Microsoft has released its free Microsoft Safety Scanner (MSS). This scans for and removes malware from Windows systems without requiring prior installation. According to AV-Test's Andreas Marx, the on-demand anti-virus scanner appears to be based on the Malicious Software Removal Tool (MSRT), but with the addition of a complete signature database. MSRT used a mini database of widely distributed threats and is distributed monthly via the automatic update function.

Database Security
 
David has released four new papers on Oracle security topics a few days ago. Two of the papers seem to be from his ill fated book on Oracle Forensics as they are labelled 'chapter 3 - How attackers break in' and 'chapter 4 - Preventing break ins' respectively but one is perhaps too short for a book.
The other two papers are on 'Oracle data blocks' and 'a forensic analysis of PL/SQL injection attacks in Oracle'.

Mobile Security
 
iPhone Tracker  [petewarden.github.com]
This open-source application maps the information that your iPhone is recording about your movements. It doesn't record anything itself, it only displays files that are already hidden on your computer.
 
BackTrack 5 on a Motorola Xoom  [www.offensive-security.com]
In the past few days we have been toying with some Motorola hardware, and have managed to get a basic build of BackTrack 5 (+ toolchain) on a Motorola Xoom. The possibilities look exciting as we are slowly building several experimental arm packages. Our team does not have much experience with the Android OS nor ARM hardware, but so far - so good. We will not promise an ARM release on May 10th, as this new "experiment" was not planned in any way - but we'll do our best.
 
Today, we are opening up the submissions portal for the Exploitable Mobile App Challenge. The submission period kicks off today (April 12, 2011) and will run through May 20, 2011. We want you to show us your mobile application development and security skills by writing highly hackable, completely insecure applications. Why on Earth would we do this? We want to raise the bar for awareness of mobile risks while having a little bit of fun in the process. As mobile platforms become increasingly complex and increasingly important in society, we are only going to see a greater number of attacks and vulnerabilities hitting the news. This is truly the golden age for mobile application security!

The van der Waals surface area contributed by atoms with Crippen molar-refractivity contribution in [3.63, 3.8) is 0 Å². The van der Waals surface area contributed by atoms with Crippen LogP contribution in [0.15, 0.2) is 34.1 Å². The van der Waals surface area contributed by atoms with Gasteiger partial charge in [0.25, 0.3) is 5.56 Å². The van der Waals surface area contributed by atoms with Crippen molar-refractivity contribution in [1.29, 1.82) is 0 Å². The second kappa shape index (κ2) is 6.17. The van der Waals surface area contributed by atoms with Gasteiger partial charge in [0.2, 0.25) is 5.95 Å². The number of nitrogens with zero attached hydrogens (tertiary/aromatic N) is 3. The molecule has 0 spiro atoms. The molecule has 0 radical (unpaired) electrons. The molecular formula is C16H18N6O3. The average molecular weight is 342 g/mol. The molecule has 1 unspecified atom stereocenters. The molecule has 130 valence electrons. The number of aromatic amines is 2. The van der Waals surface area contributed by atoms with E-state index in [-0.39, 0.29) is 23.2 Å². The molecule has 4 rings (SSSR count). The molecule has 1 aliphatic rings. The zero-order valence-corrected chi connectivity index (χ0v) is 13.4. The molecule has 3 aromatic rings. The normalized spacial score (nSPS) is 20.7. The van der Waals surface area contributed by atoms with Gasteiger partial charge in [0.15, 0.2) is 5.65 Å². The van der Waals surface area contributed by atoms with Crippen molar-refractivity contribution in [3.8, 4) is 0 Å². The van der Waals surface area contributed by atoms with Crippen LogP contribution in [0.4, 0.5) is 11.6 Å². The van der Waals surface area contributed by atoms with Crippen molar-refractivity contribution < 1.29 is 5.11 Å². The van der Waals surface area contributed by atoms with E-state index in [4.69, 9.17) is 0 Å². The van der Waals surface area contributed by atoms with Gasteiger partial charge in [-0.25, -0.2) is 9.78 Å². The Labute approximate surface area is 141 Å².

Privacy
 
I didn't know about this:
The law obliges a range of e-commerce sites, video and music services and webmail providers to keep a host of data on customers.
This includes users' full names, postal addresses, telephone numbers and passwords. The data must be handed over to the authorities if demanded.

General
 
In Japan, lots of people -- especially older people -- keep their life savings in cash in their homes. (The country's banks pay very low interest rates, so the incentive to deposit that money into bank accounts is lower than in other countries.) This is all well and good, until a tsunami destroys your home and washes your money out to sea. Then, when it washes up onto the beach, the police collect it:
 
Qubes Beta 1 has been released!  [theinvisiblethings.blogspot.com]
I'm very proud to announce that we have just released Qubes Beta 1! Some new features that have come into this release include:
Installer (finally!),
Improved template sharing mechanism: service VMs can now be based on a common template, and you can now easily create many net- and proxy- VMs; template upgrades now don't require shutting down all the VMs;
Standalone VMs, convenient for development, as well as for installing the least trusted software,
 
Vein scanner, shrunk  [www.h-online.com]
The size of a 500 yen coin: Fujitsu's vein scanner.
Source: Fujitsu A new photographic optical system has allowed Fujitsu to build a palm vein scanner that's only about the size of a coin. According to the company, the palm vein structure is much harder to replicate than finger prints and offers a higher number of reference points to provide secure user authentication.
 
In an extraordinary intervention, the Justice Department has sought and won permission from a federal judge to seize control of a massive criminal botnet comprising millions of private computers, and deliver a command to those computers to disable the malicious software.
The request, filed Tuesday under seal in the U.S. District Court in Connecticut, sought a temporary restraining order to allow the nonprofit Internet Systems Consortium, or ISC, to swap out command-and-control servers that were communicating with machines infected with Coreflood - malicious software used by computer criminals to loot victims' bank accounts.
 
Toshiba's self-encrypting drives are designed to securely delete their data when they are a connected to an unknown computer.
Source: Toshiba Toshiba has extended its range of 2.5-inch drives with hardware data encryption - also called Self-Encrypting Drives ('SEDs') - to include models with an automatic deletion feature ('wipe'). Developed to comply with the Trusted Computing Group's (TCG) Opal specification, Toshiba's series MKxx61GSYD drives encrypt all written data via AES-256 without causing performance loss. They can be associated with the hardware of a specific computer via a Trusted Platform Module (TPM). If an unauthorised person attempts to access the drive, the integrated firmware will automatically delete the cryptographic key.